Flash Review: The Little Black Bag by Cyril M. Kornbluth

This highly amusing and cynical short story hits all the right buttons.  It contains a future that may be funny for some and terrifying for others.  It has a highly emotional redemption arc.  And a crime and punishment element so exquisitely fulfilling that I can hardly think of a better ending to a story.

In the future, mankind descends into a terrible downward spiral.  The morons are vastly outbreeding the intelligent people, and in five or so centuries the Earth would be full of people with the memory limit of a goldfish with Alzheimer’s.  A small cabal of super-intelligent people is still trying to nudge humanity in the right direction, though, as well as maintain technological progress.  The problem with mankind’s dumbing down was not initially evident, as the loss of intelligence was offset by the improvement in technology.  And so, even when people with doctorate degrees can hardly read and can’t remember where they parked their car, they are able to conduct surgeries and treat patients, thanks to easy-to-use multipurpose medical bags, full of artificial intelligence.

One such doctor sends his medical bag by mistake to our present and quickly forgets about it.  It is found by Dr. Full, a former doctor who was forced to retire in disgrace and turned to heavy drinking.  He scams the tenants of a poor quarter for money to fuel his thirst.  But when the bag appears in his room and he successfully treats a little girl, he begins to hope that he could start helping people again.  Unfortunately, he is blackmailed by the girl’s sister, Angie, who realized the bag isn’t his and threatens to report him to the police.  She first tries to sell the bag, and when there are no takers, she forces Full to partner with her to run a clinic.  Full not only recovers from alcoholism, but becomes a highly respected doctor, able to help all his patients.  However, he is an idealist, and so he decides to present the bag to the medical council upon his retirement.  Angie has different plans.  She wants to use the bag to provide the much more lucrative plastic surgeries.  A fight between the two of them ensues, and Angie kills Fuller with a tool from the bag.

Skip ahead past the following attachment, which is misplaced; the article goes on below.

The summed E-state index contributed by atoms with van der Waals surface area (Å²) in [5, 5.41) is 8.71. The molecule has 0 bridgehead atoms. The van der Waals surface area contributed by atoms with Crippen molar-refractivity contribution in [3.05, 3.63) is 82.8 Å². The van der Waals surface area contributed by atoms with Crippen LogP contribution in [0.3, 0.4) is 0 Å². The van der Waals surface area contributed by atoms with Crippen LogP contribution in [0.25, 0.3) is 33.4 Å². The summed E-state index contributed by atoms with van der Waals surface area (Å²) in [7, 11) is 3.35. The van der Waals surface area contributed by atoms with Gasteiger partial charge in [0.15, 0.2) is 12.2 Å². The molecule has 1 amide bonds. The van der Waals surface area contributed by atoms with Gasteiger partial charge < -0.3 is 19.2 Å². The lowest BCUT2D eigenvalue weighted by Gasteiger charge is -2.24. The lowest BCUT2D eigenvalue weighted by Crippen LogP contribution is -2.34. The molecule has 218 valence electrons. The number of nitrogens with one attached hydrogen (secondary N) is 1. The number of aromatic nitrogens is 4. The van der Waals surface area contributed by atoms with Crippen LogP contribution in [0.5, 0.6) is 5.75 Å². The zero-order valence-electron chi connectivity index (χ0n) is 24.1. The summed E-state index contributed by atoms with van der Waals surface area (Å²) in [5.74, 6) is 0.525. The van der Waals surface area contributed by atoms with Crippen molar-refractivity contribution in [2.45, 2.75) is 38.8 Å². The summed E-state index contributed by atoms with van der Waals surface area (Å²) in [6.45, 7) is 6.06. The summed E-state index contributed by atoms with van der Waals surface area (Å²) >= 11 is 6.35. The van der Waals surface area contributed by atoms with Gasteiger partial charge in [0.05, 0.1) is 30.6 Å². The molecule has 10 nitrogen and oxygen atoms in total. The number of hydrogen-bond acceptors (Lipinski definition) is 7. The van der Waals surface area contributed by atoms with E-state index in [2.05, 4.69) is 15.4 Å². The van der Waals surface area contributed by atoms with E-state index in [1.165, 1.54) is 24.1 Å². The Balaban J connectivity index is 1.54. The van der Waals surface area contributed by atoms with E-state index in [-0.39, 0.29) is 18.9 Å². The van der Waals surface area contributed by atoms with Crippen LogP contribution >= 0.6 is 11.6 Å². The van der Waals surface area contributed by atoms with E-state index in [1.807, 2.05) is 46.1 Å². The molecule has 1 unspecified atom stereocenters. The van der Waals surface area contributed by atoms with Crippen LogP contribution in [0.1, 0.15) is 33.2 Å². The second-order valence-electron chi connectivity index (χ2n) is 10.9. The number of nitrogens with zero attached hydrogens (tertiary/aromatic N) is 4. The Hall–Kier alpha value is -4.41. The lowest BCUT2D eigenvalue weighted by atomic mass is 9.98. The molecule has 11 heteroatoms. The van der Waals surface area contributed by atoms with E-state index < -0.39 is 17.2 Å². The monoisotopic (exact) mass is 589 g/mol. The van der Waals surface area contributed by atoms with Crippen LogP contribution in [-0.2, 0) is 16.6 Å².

Angie’s first customer is a lady who doesn’t trust her with the sharp instruments.  Angie shows how harmless they are by stabbing herself with a scalpel, which misses all her vitals and seals the wound.  She then draws a scalpel along her neck, knowing that the scalpel’s intelligence would prevent any harm to her.  Unbeknownst to Angie, an alarm sounded in the future when she used one of the bag’s instruments to kill Full.  The future technician disables all advanced features just before Angie slits her throat.

I won’t be the first or the last one to draw parallels between this short story and the movie Idiocracy.  I can’t claim Black Bag had any influence over the movie, but I wouldn’t be surprised.  Especially the initial scene in the movie, which illustrates how the morons are outbreeding the smart people, very strongly evokes the humorous and compelling description of the same in the Black Bag.  The main nuance that didn’t get into the movie, though, was the advancement in technology that offsets the decline in intelligence.  This is so true for today’s society that it’s actually scary.  I won’t point fingers at anyone but me.  When I started writing, I used a Consul typewriter.  Later, on a computer, I used a MS-DOS-based text editor with no spell check, and from that point on the technology pf text editors just kept improving.  For the past three years, my English Dictionary, Thesaurus and Writer’s Reference Manual have been collecting dust on my desk, because the text editor I use can do all their functions much faster.  Imagine this on a global scale, and you’ll soon realize how technology is supplanting our brain processes.  No, I don’t feel dumber, but someone who is dumber than me could write this article just as well…

But I digress.  The dumbing down element may be the most obvious and memorable part of the book, but in its core, this is a redemption story of an old alcoholic who only needs a little external push to pick up his career.  Full may have resigned in disgrace, but he would genuinely care about others if he wasn’t drunk or hungover.  His rock-bottom is very vividly described, and so his restoration to a successful medical professional is very satisfying.  Even his naivety at the end where he projects his worldview on Angie, is believable.  As a reader, I was cynical enough to realize Angie would be a problem, but I could also understand Fall.  After Angie indeed became a problem, her punishment was swift, highly ironic, and fully deserved.

This story has everything: humor, an enthralling future world, a redemption arc and punishment for a crime.  It is extremely relatable to the current world, the characters are believable and the prose stood the test of time.  It truly is a classic that can be read and enjoyed by all fans of science fiction.

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